Staples said last week that nearly 1.2 million of its customers’ credit and debit cards may have been compromised, thanks to a security breach that impacted 119 stores between April and September 2014.
Security blogger Brian Krebs first reported on the breach at the end of October after multiple banks connected a number of fraudulent transactions to cards that had been used at Staples locations in the Northeastern United States. At the time, Staples would only confirm that it was looking into a potential incident.
Now the retailer has admitted that point-of-sale systems at 115 of its stores were infected with malware that may have compromised cardholder names, payment card numbers, expiration dates and card verification codes. Staples also received reports of fraudulent payment card use at four other stores in New York between April and September, though an investigation found no malware or suspicious activity on its point-of-sale systems at these locations.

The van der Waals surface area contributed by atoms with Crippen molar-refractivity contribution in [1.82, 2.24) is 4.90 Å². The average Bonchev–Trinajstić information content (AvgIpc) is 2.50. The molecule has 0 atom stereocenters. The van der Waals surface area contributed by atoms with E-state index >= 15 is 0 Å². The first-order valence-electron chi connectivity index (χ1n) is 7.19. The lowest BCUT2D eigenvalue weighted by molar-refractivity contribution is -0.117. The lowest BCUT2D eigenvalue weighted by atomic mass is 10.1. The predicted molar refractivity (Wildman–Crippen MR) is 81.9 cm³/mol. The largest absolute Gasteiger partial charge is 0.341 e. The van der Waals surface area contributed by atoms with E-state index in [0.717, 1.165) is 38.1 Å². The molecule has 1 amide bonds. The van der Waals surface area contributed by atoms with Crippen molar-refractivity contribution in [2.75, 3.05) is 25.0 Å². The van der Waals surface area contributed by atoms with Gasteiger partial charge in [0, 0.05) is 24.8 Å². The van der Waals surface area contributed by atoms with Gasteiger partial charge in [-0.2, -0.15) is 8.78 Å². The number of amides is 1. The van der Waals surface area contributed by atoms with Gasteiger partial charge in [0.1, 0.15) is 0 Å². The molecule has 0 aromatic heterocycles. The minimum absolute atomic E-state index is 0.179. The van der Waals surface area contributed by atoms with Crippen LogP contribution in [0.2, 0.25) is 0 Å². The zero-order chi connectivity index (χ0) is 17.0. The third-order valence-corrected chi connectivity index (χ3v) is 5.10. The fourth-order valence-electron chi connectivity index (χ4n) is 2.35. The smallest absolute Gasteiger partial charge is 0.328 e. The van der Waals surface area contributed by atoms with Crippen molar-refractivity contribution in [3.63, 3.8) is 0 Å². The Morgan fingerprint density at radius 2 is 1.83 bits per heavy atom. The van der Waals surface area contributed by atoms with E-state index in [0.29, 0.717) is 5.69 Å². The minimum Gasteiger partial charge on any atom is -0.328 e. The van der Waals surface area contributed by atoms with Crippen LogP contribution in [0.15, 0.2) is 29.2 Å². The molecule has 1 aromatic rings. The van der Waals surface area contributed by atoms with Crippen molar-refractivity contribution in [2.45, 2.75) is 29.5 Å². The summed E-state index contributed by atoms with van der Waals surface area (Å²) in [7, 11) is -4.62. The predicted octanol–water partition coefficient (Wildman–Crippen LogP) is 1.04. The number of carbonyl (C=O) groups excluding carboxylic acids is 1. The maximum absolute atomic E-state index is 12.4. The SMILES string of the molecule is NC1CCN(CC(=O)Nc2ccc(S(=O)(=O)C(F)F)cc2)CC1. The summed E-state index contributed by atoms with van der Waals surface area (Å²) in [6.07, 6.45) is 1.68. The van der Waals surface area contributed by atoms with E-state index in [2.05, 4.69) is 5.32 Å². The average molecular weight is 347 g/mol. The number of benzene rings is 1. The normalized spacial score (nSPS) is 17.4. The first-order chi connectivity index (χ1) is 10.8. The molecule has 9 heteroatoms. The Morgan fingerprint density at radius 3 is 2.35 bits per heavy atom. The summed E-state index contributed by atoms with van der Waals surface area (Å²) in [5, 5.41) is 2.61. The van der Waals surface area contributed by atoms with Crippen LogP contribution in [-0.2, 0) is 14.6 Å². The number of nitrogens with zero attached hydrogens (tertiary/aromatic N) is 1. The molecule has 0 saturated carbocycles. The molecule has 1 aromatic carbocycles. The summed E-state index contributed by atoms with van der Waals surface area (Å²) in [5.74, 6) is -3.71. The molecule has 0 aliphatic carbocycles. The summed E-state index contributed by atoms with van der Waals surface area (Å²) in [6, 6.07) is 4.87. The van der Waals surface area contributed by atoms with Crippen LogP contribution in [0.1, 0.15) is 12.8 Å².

Staples claims to have eradicated the malware and enhanced its security. It also said it worked with outside security experts, as well as law enforcement and payment card companies to resolve the matter.
According to a report by Russian and Dutch security researchers, the criminals who breached Staples
also hit 15 other retailers and have stolen approximately $25 million from banks
. The group, which is believed to be Russian and Ukrainian, has hacked more than 50 Russian banks since early 2013, stealing more than 1bn roubles. Most of the attacks occurred in the last six months.
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